Warriors summer league notebook: roster spots, Chris Paul’s starter comments and more

LAS VEGAS — The Warriors’ impending Dario Šarić signing will fill their 13th roster spot. They at least publicly maintain the possibility of using all 15, but the heavy luxury tax implications and behind-the-scenes signals make that unlikely. So, as it stands at the moment, there is really only one more available spot on the list.

But there is no rush from the front office to fill it in the coming days. They went into free agency intending to address two needs: an extra veteran hand in the backcourt and a reliable frontcourt option who could pass and shoot it. Cory Joseph and Šarić checked these fields. The remaining market is quite dry. The Warriors will likely take a patient wait-and-see approach before committing a guaranteed contract to someone in the 14th pick, team sources told Athletics.

Freedom of choice has been the popular term. Leaving an extra open roster gives the Warriors the freedom to jump if something unforeseen occurs. Any Damian Lillard, James Harden, Pascal Siakam or other surprise star trade could rattle some rosters and produce offseason buyout candidates. There is still plenty of league business pending in mid-July.

Have you seen the Thunder’s roster? After a recent trade with Atlanta to acquire Usman Garuba, TyTy Washington and Rudy Gay, Oklahoma City is confident of guaranteed roster spots. Someone needs to shake things off before the start of the season. Gay has $6.5 million remaining on an expiring deal and doesn’t fit the Thunder’s timeline. He seems like a cut candidate and is someone the Warriors have had interest in in the past. He is a name to watch.

That’s how the Warriors signed JaMychal Green a summer ago. He was traded from the Nuggets to the Thunder near the 2022 draft with more than $8 million remaining on his deal. He worked on a buyout with the Thunder on July 19 and subsequently signed with the Warriors. Another example occurred after the Thunder traded Ty Jerome to the Rockets as part of a multi-player trade in late September. Jerome received a buyout in Houston on October 1, 2022, and the Warriors secured him with the intention of giving him one of their two-way contracts. It worked out great for them.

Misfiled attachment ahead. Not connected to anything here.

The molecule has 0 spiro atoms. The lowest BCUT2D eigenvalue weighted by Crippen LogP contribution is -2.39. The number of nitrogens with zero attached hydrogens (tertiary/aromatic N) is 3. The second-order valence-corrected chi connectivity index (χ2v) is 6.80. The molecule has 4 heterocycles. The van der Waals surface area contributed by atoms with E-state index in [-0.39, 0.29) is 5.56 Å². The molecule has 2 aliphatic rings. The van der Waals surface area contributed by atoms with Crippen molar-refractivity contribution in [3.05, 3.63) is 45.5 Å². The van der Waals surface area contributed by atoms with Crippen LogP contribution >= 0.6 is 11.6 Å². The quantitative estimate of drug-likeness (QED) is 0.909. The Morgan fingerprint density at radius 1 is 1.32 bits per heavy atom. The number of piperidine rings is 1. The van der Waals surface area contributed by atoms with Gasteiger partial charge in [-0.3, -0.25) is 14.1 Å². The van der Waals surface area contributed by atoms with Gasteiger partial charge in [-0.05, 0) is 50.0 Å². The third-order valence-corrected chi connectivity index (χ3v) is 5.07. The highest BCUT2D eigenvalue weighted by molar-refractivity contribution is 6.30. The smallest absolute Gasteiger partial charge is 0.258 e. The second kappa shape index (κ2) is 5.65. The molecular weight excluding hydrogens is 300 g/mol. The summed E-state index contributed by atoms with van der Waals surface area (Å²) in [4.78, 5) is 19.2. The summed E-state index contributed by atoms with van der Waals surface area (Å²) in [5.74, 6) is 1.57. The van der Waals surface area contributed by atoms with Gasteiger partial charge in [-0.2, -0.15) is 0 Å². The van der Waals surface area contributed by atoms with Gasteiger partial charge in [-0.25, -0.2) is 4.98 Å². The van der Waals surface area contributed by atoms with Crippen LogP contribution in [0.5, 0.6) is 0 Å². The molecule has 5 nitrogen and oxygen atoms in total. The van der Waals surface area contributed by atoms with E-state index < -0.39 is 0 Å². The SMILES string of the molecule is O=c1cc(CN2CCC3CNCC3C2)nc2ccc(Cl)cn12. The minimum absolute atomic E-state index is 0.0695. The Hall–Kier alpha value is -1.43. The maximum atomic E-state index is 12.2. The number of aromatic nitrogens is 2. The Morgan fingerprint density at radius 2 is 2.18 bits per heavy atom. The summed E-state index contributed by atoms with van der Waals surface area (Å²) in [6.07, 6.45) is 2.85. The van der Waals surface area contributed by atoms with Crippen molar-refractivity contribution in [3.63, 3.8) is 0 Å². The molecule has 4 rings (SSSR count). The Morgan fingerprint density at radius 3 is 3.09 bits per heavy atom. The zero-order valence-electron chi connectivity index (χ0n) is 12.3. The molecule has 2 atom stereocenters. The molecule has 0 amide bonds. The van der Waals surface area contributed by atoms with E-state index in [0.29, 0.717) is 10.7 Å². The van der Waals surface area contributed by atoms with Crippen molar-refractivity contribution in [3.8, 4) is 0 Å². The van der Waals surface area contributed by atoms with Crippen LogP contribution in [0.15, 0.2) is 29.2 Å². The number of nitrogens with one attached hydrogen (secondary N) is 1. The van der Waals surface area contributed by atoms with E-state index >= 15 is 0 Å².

If nothing appealing enough comes along before October, team sources indicate the Warriors are comfortable earning their 14th spot in a training camp competition among non-guaranteed candidates. That’s what they did with their two-way spots last October, entering camp with Quinndary Weatherspoon and Lester Quiñones on those deals and leaving it with Jerome and Anthony Lamb.

Quiñones would be one of the leading candidates participating in that competition this season. He remains a restricted free agent with a two-way qualifying offer extended to him. Quiñones has lit up summer league, scoring 26, 21 and 26 points in three of the four games, proving he could be ready for a spot on the regular roster. The Warriors control his restricted free-agent rights and don’t yet appear ready to offer him a full-guard spot, but they could more easily convince him to take the two-way qualifying offer if they keep one path open, so he can earn a real roster spot with a strong training camp.


Explains the Warriors’ decision to give Lester Quiñones a 10-day contract

The Warriors still don’t have a traditional center backing up Kevon Looney. They at least explored the idea of ​​signing Mason Plumlee and/or Alex Len in the early days of free agency, but both returned to their more comfortable spots. None of the current free agent centers seem to be moving the Warriors much.

Here’s new general manager Mike Dunleavy at a news conference Monday, discussing the lack of size on the Warriors’ roster.

Trayce Jackson-Davis is a name that gets forgotten in the frontcourt conversation. The Warriors gave the 2023 second-round pick two guaranteed seasons on a four-year deal. He’s not a traditional center, but profiles as a deep frontcourt back behind Looney, Draymond Green and Šarić that fits the Warriors’ unique style of play. They believe Jackson-Davis will be ready for at least spot minutes sooner or later.